Frogsleap Farm

Frogsleap Farm

Saturday, February 19, 2011

Genetic control of fruit stripes in tomato

Over the last few years we’ve made many dozen crosses between various striped types and the best tasting heirlooms.  Most of the striped parents were from Brad Gates at Wild Boar Farms, but there were others too.  In studying the F1 and F2 progeny from these crosses, reading what is in the literature, and listening to the experience of a couple respected colleagues – here’s what we’ve learned about genetic control of stripes in tomatoes.

We believe there are at least three different patterns for fruit striping in tomato, all under different genetic control.  All three result in tomatoes that are striking in appearance, and since there seems to be no relationship between fruit stripes and taste or horticultural traits, a tomato can be both great looking and great tasting.


homozygous gs in unripe fruit
According to the Tomato Genetic Resources Center (TGRC) the green stripe (gs) gene causes "irregular longitudinal green stripes in the epidermis of unripe fruit; retaininng chlorophyll for longer period during ripening, and eventually assuming paler color in fully ripe fruit; changes limited to the epidermis".  Generally the color of the stripes in mature fruit is green in fruit with the gf trait (purple, brown and GWR flesh types with retained chorophyll)) and yellow in non-gf types (e.g. red and yellow).  There are exceptions.  The pattern and boldness of the stripes can vary widely.  Casady's Folly shows bold lightning bolt-like stripes.  Others appear to be washed with a gold or metallic green paint (conditioned by gs), with the underlying fruit color appearing as stripes (see photos below). Although the gene is generally considered to be recessive, the gs/+ heterozygote may show faint striping - but not always.  Clearly there are one or more genes interacting with gs which provide for the rich diversity of striping color and patterns.  We know now for example that in anthocyanin fruit (Aft) types the anthocyanin pigment accumulates preferentially in the green stripes - evident in both green unripe and ripe fruit.  Some examples of the diversity are shown in photos below.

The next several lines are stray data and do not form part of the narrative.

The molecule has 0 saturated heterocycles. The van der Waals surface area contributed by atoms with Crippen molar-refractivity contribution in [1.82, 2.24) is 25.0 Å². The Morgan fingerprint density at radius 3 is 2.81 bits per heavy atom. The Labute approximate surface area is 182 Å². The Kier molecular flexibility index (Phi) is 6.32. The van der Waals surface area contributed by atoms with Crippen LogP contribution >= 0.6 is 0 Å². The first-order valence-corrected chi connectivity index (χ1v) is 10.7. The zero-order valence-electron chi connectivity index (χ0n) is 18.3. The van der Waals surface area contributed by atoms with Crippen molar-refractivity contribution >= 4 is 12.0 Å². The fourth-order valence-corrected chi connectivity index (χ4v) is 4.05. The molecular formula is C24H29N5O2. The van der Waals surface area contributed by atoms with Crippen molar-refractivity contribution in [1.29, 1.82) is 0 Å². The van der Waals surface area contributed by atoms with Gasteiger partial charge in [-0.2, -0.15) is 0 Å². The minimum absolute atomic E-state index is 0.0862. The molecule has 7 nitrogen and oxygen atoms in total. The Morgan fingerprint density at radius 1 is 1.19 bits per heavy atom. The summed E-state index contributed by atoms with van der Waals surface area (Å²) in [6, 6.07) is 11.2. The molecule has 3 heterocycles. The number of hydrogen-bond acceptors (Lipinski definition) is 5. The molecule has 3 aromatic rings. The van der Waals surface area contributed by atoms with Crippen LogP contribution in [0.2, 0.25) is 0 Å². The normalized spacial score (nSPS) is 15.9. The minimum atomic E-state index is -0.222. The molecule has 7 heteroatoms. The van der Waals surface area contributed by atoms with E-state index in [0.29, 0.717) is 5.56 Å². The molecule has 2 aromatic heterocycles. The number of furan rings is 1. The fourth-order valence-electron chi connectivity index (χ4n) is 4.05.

gs - yellow stripes on red
gs = green stripes on brown
F2 segregates
Heterozygous gs - faint striping
Casady's Folly
Aft/gs combo
Red - dipped in gold
Red - dipped in green

Fs drawing (from Keith Mueller)

The fruit stripe gene (Fs) causes dark green radial stripes opposite the fruit locules.  These radial stripes tend to fade as the fruit matures.  I have only seen radial stripes on ripe fruit on green flesh (gf) types, for example Indian Stripe or Arbuznyi.  An exception to this may be with Aft fruit, where again anthocyanin appears to preferentially accumulate in the stripes (e.g. Siberian Tiger and Bengal Tiger).  I’ve only seen this one example on a red/orange Aft fruit, so there’s more to learn here.  Expression of the Fs trait is highly dependent on environment - a real frustration when it comes to breeding for these striking radial stripe patterns.

Prominent Fs on ripe purple fruit
Fs in apricot background, unripe fruit (Keith Mueller)
Siberian Tiger - Aft/Fs
Bengal Tiger

We believe there is a third unrelated striping pattern that is evident in some bi-color types.  These broad (often red or orange) stripes radiate in a regular pattern from the blossom end, and I’ve only seed this in orange/red/yellow or green/red bi/tri-color type fruit.  Unlike gs and Fs, these stripes are not evident on unripe fruit.  The color comes from below, rather than in the epidermis.  I think the Wild Boar Farms varieties Beauty King, Beauty Queen and Berkeley Tie Dye (BTD) are examples of bicolor types that may have both gs and radial bicolor striping (note: Gates says Beauty King was derived from a cross between the bicolor Big Rainbow and Green Zebra).  I have not been able to find much in the literature on heritability of the bicolor trait in general or of this unique radial striping pattern – but based on F2 progeny from crosses with BTD and BK there is likely more than one gene involved, and the traits tend to both be recessive.  This summer we’ll have several unrelated breeding lines segregating for this pattern of fruit coloration – so more to come later.

Yellow/Orange bicolor w/ radial stripes
Butt end of BTD type bicolor
Cross section of BTD type bicolor

The interaction between these three independent traits, each resulting in a unique pattern of stripes on tomato fruit, and the effect of interactions with other genes (e.g. gf and y) on these traits make for a wide variety of striped phenotypes, and complicated genetics.   Over the next few years it will be fun sorting out segregating progeny from crosses we’ve made between parents expressing these various genes.

2011 crosses 


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